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Original Issue


Herewith a salute from the editors to men and women of all ages who have fairly earned the good opinion of the world of sport, regardless of whether they have yet earned tallest headlines.

Clyde Hippenstiel, 31, of San Bernardino, Calif., troop-carrier pilot in the war, is 1954 National Public Parks tennis champion. In 20 years of tournament tennis, he has won the title three times, though he plays only about once a week.

Mrs. Mary Prentiss gave San Bernardino a sweep of public parks titles by winning the women's championship for the eighth time and fifth year in a row. As Mary Arnold, she was a Wightman Cup player, once ranked sixth nationally.

Tommy Makinen, Ramsay, Mich. third-grader, dotes on spaghetti, Roy Rogers and outboard racing. Tommy started racing this year at eight, has won a third and a fourth in four starts in rugged Class A competition with adults.

Jack Crossfield, 22-year-old Stanford University medical student, combined back muscles and perfect timing to arch a trout fly 194 feet—a world-record distance—at the national casting tournament in Long Beach, Calif.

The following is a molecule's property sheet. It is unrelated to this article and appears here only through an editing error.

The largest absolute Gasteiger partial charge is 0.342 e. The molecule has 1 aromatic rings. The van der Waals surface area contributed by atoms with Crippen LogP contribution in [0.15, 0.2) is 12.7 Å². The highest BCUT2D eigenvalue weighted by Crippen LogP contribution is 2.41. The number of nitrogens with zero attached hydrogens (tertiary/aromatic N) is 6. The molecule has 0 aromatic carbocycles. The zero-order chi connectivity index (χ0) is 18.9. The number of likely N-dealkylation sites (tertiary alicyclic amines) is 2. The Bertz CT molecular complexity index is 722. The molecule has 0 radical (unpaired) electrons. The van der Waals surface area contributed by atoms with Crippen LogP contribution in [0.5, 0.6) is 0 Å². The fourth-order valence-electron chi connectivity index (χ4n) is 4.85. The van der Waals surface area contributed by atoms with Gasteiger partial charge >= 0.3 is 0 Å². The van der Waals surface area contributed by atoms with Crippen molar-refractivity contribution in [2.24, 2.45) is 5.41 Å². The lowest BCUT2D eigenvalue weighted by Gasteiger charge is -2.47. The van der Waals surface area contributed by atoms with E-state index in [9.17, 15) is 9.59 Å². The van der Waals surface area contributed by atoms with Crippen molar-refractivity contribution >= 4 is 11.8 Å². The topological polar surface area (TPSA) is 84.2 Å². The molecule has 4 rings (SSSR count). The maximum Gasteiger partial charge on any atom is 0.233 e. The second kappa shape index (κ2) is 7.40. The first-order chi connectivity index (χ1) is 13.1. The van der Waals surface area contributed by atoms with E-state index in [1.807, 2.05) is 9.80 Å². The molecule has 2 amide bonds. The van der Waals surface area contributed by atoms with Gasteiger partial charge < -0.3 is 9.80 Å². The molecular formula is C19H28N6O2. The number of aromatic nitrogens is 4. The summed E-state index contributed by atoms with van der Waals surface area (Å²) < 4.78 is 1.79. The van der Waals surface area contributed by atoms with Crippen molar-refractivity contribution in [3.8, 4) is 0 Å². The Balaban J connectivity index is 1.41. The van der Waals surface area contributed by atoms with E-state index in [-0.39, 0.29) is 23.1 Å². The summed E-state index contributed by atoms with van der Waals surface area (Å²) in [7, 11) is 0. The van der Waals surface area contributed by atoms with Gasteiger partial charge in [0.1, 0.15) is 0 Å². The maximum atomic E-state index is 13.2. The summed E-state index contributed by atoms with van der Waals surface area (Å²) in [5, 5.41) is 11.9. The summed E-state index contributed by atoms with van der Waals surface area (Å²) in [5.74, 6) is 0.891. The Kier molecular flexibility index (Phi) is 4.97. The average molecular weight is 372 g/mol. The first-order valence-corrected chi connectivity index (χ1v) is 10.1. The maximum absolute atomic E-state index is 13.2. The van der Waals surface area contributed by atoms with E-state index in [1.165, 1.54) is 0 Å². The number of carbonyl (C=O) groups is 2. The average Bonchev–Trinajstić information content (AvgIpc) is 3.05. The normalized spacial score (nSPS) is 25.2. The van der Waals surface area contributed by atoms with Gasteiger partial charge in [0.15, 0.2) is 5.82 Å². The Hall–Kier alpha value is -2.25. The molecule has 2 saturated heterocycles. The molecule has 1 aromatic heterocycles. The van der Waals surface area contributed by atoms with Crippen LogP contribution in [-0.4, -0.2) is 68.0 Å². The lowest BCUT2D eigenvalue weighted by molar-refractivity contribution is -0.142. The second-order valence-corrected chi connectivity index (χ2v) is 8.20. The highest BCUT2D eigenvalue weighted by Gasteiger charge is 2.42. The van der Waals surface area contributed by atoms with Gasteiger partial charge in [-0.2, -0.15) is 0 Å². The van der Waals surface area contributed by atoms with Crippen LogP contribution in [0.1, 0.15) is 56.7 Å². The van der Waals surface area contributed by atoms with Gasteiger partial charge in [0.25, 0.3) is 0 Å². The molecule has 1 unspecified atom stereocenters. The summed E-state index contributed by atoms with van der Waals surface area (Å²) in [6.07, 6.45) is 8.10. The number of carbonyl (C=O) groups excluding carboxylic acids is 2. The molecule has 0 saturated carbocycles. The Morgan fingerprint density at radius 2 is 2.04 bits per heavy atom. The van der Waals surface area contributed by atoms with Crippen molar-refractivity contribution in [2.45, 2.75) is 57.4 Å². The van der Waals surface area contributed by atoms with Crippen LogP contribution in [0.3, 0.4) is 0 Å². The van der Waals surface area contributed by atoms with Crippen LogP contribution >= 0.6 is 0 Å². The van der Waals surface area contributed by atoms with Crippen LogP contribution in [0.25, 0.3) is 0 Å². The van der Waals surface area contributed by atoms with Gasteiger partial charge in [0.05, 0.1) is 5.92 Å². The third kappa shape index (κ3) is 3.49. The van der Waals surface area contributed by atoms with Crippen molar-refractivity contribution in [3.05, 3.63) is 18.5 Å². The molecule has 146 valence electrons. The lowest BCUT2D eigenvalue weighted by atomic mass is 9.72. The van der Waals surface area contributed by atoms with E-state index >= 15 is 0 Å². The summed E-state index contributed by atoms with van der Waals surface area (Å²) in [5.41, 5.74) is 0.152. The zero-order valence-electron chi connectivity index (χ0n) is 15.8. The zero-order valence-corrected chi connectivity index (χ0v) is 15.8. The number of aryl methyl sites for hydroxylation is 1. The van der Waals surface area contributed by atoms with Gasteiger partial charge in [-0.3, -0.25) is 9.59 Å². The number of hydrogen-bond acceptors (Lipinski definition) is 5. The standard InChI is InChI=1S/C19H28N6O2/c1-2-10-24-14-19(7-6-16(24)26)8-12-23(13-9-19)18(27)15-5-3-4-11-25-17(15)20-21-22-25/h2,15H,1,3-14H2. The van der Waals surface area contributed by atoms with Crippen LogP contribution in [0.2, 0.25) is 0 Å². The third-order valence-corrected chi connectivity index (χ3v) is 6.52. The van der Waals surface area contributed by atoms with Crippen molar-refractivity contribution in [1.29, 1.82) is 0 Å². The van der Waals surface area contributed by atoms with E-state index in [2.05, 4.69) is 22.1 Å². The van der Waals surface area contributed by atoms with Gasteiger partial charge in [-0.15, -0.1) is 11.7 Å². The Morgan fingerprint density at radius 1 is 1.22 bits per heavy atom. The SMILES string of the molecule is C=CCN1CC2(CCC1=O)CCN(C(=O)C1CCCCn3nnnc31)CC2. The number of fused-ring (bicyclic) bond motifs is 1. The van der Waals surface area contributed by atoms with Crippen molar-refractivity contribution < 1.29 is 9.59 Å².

Don Wearley had no intention of entering this year's National Lefthanders Golf championship in Dayton, Ohio, but an old friend and fellow southpaw, Ray Stockmyer, finally convinced him. The 35-year-old Toledo automobile dealer went out and whipped a field of 160 to become the king of American lefties, disposing of friend and mentor Stockmyer in the semifinals en route to the title.

Wes Santee, America's fastest miler (4:00.6), completed his 12-week Marine training course at Quantico, Va. by touring the Camp Upshur obstacle course. Wes thinks that the Marines have helped him strengthen his arm and shoulder muscles for a future assault on Australian John Landy's world mile record of 3:58.